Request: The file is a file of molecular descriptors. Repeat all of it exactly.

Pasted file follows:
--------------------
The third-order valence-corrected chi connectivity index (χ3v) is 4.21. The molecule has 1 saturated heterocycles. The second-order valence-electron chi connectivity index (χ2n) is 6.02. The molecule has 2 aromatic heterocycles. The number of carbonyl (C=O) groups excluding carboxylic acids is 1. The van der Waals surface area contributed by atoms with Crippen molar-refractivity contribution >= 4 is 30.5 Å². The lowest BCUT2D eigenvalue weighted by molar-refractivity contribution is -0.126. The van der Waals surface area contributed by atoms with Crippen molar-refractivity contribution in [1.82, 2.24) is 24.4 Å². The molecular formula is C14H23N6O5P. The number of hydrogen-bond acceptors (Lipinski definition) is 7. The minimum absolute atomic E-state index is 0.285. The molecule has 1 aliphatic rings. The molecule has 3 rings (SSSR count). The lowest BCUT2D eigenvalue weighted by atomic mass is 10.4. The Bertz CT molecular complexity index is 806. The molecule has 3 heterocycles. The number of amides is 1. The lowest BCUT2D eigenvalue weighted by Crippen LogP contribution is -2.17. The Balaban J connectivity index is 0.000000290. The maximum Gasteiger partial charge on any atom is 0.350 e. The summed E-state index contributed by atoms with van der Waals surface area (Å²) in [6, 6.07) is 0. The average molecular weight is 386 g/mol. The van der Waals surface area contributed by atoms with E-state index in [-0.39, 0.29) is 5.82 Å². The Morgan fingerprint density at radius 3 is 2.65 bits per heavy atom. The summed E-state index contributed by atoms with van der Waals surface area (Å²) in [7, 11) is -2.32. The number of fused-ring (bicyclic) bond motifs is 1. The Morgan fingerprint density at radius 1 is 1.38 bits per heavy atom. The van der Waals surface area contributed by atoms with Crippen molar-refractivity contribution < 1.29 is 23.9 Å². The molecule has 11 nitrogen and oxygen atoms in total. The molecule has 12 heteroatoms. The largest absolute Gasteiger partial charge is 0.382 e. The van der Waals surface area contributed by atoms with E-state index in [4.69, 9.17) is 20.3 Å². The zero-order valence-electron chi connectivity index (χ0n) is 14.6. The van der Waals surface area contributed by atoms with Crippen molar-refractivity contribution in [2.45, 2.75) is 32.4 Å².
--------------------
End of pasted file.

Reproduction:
The third-order valence-corrected chi connectivity index (χ3v) is 4.21. The molecule has 1 saturated heterocycles. The second-order valence-electron chi connectivity index (χ2n) is 6.02. The molecule has 2 aromatic heterocycles. The number of carbonyl (C=O) groups excluding carboxylic acids is 1. The van der Waals surface area contributed by atoms with Crippen molar-refractivity contribution >= 4 is 30.5 Å². The lowest BCUT2D eigenvalue weighted by molar-refractivity contribution is -0.126. The van der Waals surface area contributed by atoms with Crippen molar-refractivity contribution in [1.82, 2.24) is 24.4 Å². The molecular formula is C14H23N6O5P. The number of hydrogen-bond acceptors (Lipinski definition) is 7. The minimum absolute atomic E-state index is 0.285. The molecule has 1 aliphatic rings. The molecule has 3 rings (SSSR count). The lowest BCUT2D eigenvalue weighted by atomic mass is 10.4. The Bertz CT molecular complexity index is 806. The molecule has 3 heterocycles. The number of amides is 1. The lowest BCUT2D eigenvalue weighted by Crippen LogP contribution is -2.17. The Balaban J connectivity index is 0.000000290. The maximum Gasteiger partial charge on any atom is 0.350 e. The summed E-state index contributed by atoms with van der Waals surface area (Å²) in [6, 6.07) is 0. The average molecular weight is 386 g/mol. The van der Waals surface area contributed by atoms with E-state index in [-0.39, 0.29) is 5.82 Å². The Morgan fingerprint density at radius 3 is 2.65 bits per heavy atom. The summed E-state index contributed by atoms with van der Waals surface area (Å²) in [7, 11) is -2.32. The number of fused-ring (bicyclic) bond motifs is 1. The Morgan fingerprint density at radius 1 is 1.38 bits per heavy atom. The van der Waals surface area contributed by atoms with Crippen molar-refractivity contribution < 1.29 is 23.9 Å². The molecule has 11 nitrogen and oxygen atoms in total. The molecule has 12 heteroatoms. The largest absolute Gasteiger partial charge is 0.382 e. The van der Waals surface area contributed by atoms with E-state index in [4.69, 9.17) is 20.3 Å². The zero-order valence-electron chi connectivity index (χ0n) is 14.6. The van der Waals surface area contributed by atoms with Crippen molar-refractivity contribution in [2.45, 2.75) is 32.4 Å².